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So I suppose at least well known restaurants are non-existant. Food is actually only part of the reason to go, the other being able to find local khmers (my gf is khmer). Is there any place for khmer-town around Bangkok?

There is a small community of professional expat Khmers, for example I know some working for international hospitals as Thai-Khmer interpreters, as well as some working for UN agencies and NGOs. I've met a few expats with Khmer wives in town too. But I don't know that there is a single Khmer gathering point though. (Of course there is also the whole huge illegal worker population but I'm guessing you weren't looking to connect with them.) As far as Khmer restaurants, I wish i could help. Have lived here 4 years without success...we are good friends with a Khmer family and they cook for us. I lived in Cambodia for several years in the 90s so developed a taste for the food then. I love Thai food but the effect of the constant assault of flavour is totally different to the delicate balance in well-executed Khmer food. A good "somlor m'cheu" soup is outstanding and I think Thai hor mok is rather rubbery compared to a good Khmer amok. It's just a totally different experience. Let me know if you find anywhere good!

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I have had good Cambodian food, but Thai hor mok pla is pretty close to Amok, and overall I don't think the lack of it is a huge loss. On the other hand, the scarcity of Burmese, Malaysian, Singaporean, and GOOD Vietnamese restaurants in Thailand is really an insult to foodies. I can't imagine the excuse. I have yet to find a place that does pho here that deserves the name, for example. They don't bother doing the broth correctly, they just use a Thai style quick cook broth when for real pho the broth must be cooked for hours. I know, off topic, but not entirely, what is it with the general dissing in Thailand of the fantastic culinary riches of it's neighbors?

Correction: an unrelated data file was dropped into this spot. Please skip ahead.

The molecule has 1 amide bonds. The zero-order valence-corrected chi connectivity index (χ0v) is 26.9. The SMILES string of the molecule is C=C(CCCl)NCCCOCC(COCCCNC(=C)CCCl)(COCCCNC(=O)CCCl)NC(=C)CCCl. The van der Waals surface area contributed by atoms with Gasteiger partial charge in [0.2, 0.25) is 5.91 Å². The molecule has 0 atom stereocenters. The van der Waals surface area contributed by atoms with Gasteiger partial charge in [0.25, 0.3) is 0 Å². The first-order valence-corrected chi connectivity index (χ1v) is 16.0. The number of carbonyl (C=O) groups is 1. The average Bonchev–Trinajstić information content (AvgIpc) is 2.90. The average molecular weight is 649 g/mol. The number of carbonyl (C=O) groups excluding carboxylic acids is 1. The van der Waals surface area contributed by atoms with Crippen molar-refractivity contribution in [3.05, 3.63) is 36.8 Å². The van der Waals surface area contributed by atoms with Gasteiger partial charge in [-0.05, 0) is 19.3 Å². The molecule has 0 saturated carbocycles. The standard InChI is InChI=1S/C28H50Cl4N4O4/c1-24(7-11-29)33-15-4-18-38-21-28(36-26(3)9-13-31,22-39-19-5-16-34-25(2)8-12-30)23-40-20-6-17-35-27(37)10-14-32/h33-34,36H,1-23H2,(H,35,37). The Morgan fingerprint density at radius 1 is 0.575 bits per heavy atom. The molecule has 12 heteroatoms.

http://www.allthaifo...cle=188&catid=3

Some of the best Thai noodle places are actually Pho, although 99% of the people don't realize it.

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No luck so far with either expat Khmers or Khmer restaurants. Search to continue. I agree with the comment on Khmer food being more delicate instead of (often) chilli-attack, which is something I really like.

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I have had good Cambodian food, but Thai hor mok pla is pretty close to Amok, and overall I don't think the lack of it is a huge loss. On the other hand, the scarcity of Burmese, Malaysian, Singaporean, and GOOD Vietnamese restaurants in Thailand is really an insult to foodies. I can't imagine the excuse. I have yet to find a place that does pho here that deserves the name, for example. They don't bother doing the broth correctly, they just use a Thai style quick cook broth when for real pho the broth must be cooked for hours. I know, off topic, but not entirely, what is it with the general dissing in Thailand of the fantastic culinary riches of it's neighbors?

http://www.allthaifo...cle=188&catid=3

Some of the best Thai noodle places are actually Pho, although 99% of the people don't realize it.

Really? With real pho broth like this -- (wiki)

Broth

The broth is generally made by simmering beef (and sometimes chicken) bones, oxtails, flank steak, charred onion, and spices, taking several hours to prepare. Seasonings can include Saigon cinnamon or other kinds of cinnamon as alternatives (may use stick or powder), star anise, roasted ginger, roasted onion, black cardamom, coriander seed, fennel seed, and clove.[11]

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Saw in a review yesterday that Oskar Bistro in Sukhumvit Soi 11 has Khmer loc-lac. Also a friend told me Ishq in Sathorn Rd has Khmer food too.

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I lived in Cambodia for 6 years and while there are some tasty dishes, there's not one I actually miss and/or crave.